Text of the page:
We: Review

We

A controversial Dutch-Belgian drama, originally titled Wji, We is the adaptation of Elvis Peeters novel depicting the story of eight teenagers over a summer that will change their lives forever. According to the movie, this is a story based on real events, which makes it all the more troubling; split into four narratives, it is punctuated by streetlights depicting one of four characters name telling their side of the story over a judicial tape recorder as they recall the events of that fateful summer. 

It is an unusually hot summer and a group of middle class, privileged teenagers are desperately bored and looking for something to do; they are unable to ‘feel anything’ as everything feels ‘fake’. They snigger at their parents’ generation, they refute conformity and view everything as meaningless and restrictive. 

They are essentially thrill seekers stopping at nothing in their quest to push boundaries and experience for ‘real’. Soon their depraved games escalate in pure, brutal violence, throwing in the mix prostitution, assault and extortion along the way. Their remorseless attitude makes the story even harder to stomach.



Rene Eller’s movie has been on the festival circuit since its completion in 2018, as it enjoyed screenings in Rome, Rotterdam and the Raindance Festival, collecting various nominations and awards along the way. And, notably, it won Best Director at the 2018 Raindance Film Festival, possibly because of its ability to translate such a shocking read into an even more disturbing visual experience.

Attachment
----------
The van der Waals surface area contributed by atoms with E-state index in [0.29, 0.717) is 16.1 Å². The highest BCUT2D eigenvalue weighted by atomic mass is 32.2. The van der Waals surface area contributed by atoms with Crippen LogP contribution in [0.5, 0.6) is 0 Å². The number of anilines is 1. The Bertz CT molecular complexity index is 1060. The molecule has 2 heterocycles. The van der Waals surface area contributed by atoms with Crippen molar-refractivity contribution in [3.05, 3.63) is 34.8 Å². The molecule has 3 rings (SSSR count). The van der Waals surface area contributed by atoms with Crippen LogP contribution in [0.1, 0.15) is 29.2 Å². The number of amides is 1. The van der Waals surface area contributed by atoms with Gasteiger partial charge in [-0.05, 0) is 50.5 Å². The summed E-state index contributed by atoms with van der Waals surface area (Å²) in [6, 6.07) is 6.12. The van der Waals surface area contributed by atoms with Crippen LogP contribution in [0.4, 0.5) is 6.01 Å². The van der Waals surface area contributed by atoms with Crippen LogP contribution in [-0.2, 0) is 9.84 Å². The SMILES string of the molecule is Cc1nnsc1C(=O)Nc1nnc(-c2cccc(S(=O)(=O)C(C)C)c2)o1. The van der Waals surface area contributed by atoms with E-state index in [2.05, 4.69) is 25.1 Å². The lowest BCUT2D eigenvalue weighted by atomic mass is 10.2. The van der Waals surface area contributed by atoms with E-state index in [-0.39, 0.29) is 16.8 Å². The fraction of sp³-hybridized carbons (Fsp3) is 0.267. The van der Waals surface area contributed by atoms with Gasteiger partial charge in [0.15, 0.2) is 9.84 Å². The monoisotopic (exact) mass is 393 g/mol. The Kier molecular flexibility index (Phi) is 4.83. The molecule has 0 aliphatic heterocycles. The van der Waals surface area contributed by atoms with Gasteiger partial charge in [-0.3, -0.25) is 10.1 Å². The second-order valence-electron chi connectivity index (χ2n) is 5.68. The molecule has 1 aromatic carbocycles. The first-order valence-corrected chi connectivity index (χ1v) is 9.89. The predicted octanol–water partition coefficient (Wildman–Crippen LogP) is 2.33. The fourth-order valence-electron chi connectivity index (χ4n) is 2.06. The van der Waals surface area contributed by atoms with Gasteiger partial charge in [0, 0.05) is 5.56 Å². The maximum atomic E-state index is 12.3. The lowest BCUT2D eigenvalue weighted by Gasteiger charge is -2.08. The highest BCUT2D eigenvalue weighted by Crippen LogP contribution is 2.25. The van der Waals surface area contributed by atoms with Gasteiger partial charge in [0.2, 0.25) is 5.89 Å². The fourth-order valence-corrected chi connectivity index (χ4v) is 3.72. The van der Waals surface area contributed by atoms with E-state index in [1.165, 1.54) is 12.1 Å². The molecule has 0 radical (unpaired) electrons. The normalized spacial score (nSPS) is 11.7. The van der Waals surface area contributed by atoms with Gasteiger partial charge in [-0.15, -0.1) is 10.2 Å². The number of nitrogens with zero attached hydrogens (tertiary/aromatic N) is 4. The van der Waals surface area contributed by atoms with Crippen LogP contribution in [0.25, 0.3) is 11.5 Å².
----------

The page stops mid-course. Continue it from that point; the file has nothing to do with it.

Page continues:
We is also beautifully shot and superbly edited, earning Wouter van Luijn, the film editor, an award and understandably so, as a monumental scene depicting a turning point when one of the teenagers finally, and tragically, feels ‘alive’ is superbly put together. The youngsters’ skilful ability to portray their characters, together with a haunting soundtrack, makes it a compelling watch.

Eller’s not only directed the movie, his first, but co-produced it too and I would be interested to understand how he went about to manage to capture so brilliantly the essence of the perception of Generation Z and its boredom; above all, that’s what captured me, his ability to translate beyond dialogue a generation with so much at its disposal and yet so painfully bored and lost in itself.

Let’s be clear, though, as a (nearly) middle aged woman, I found We truly painful to watch – striking and obscenely graphic violent scenes had me covering my eyes, feeling queasy and hoping for it to come to an end as quickly as possible. I spent hours in a daze after watching it and it disturbed my sleep that night. Maybe I’m not as desensitised as I would like to be, or maybe I am becoming too vulnerable to violence as we live in a society where violence against other human beings has become the new normal and watching gratuitous ferocity is simply too much for me.

Nevertheless, it is an outstanding picture in its ability to shock, challenge and frustrate its audience, and praise is certainly due.

Artspoitation Films announced its release on DVD and Blu-ray February 18th.


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